The Lifesaving Society is a charitable organization working to prevent drowning and water-related injury through our training programs, Water Smart® public education, safety management services, drowning prevention research and lifesaving sport.
2014 sees the Lifesaving Society’s National Lifeguard program celebrating 50 years in Canada. This certification is the gold standard for pool, water front, surf and waterpark lifeguarding in Canada. Currently in Newfoundland and Labrador our communities are protected by 648 individuals who hold National Lifeguard certifications and more than 5,300 lifeguards have been trained in the province since 1969.
The Lifesaving Society has been researching and reporting on drowning and preventable water-related deaths across Canada since 1990. This research provides a comprehensive overview of drowning to guide the Society and others in developing drowning prevention solutions. While this information helps to focus the scale and scope of the problem it might be argued that this is a report of failures.
During the 2014, 50th anniversary year, the Lifesaving Society is celebrating our National Lifeguards – Canada’s unsung heroes. These individuals are unsung, because lifeguards prevent the vast majority of incidents from happening in the first place. They are unsung, because when they do respond, they are just doing the job they were trained to do, even when they are not on the job.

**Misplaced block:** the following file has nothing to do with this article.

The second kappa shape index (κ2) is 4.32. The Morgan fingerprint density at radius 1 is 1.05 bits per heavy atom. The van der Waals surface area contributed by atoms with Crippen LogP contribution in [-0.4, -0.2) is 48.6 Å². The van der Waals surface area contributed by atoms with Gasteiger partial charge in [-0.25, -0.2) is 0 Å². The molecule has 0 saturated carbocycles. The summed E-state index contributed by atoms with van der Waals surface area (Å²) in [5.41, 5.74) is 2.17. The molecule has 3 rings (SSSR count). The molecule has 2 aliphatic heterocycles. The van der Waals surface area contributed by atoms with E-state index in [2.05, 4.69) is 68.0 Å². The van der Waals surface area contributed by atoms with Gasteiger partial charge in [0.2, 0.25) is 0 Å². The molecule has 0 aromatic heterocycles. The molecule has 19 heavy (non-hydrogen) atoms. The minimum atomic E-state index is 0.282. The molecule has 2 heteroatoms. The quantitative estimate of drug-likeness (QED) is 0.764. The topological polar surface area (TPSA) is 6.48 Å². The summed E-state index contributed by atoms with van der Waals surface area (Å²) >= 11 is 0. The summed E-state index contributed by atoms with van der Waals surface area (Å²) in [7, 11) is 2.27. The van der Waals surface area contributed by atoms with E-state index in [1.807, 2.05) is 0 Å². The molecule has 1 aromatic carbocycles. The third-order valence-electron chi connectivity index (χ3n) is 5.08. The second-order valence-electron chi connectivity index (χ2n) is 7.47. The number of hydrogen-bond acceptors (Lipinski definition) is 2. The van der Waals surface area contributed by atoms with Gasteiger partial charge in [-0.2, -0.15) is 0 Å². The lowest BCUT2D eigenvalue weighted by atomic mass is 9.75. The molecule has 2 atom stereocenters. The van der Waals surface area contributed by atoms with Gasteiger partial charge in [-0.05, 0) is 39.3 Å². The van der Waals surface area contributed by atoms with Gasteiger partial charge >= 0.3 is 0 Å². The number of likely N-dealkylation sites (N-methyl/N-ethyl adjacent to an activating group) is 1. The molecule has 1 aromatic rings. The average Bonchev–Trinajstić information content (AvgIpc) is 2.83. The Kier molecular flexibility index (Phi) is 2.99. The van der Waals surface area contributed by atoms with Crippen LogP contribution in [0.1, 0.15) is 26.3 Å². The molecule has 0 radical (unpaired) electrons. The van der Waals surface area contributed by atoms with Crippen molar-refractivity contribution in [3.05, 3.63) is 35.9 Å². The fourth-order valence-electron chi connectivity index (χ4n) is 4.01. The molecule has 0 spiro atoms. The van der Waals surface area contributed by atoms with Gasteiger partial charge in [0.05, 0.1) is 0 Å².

The Lifesaving Society would like your assistance in generating a report on the positive effects of the National Lifeguard program for the 50 year celebrations. This will help focus the attention on these every day heroes. The concept would be similar to the Workplace Health and Safety committees’ reports of accident free days that are advertised in and around various workplaces.
The Newfoundland and Labrador branch would like to receive information on incidents that our National Lifeguards have been involved in for each month from June to Dec. This would be broken down in the following ways: In water rescues; on land rescues; and off duty rescues.
We would require a geographic location of the incident (not a specific pool or building), date and time and a brief description of what has occurred. A report form may be found below for online submission or downloaded for completion. We would ask that completed forms are sent to the Newfoundland and Labrador branch of the Lifesaving Society as incidents occur or on a monthly basis at the end of each calendar month.
The Society will tabulate and publish intervention data quarterly on its website www.lifesavingnl.ca and social media sites. It is not the Society's intention to single out any individual life guard or facility with this information. Please help the Lifesaving Society put the spotlight on this group of individuals whose training is ingrained in their mind and their actions.
Lifeguards embody the Lifesaving Society’s motto:
“Whomsoever you see in distress, recognize in him a fellow man “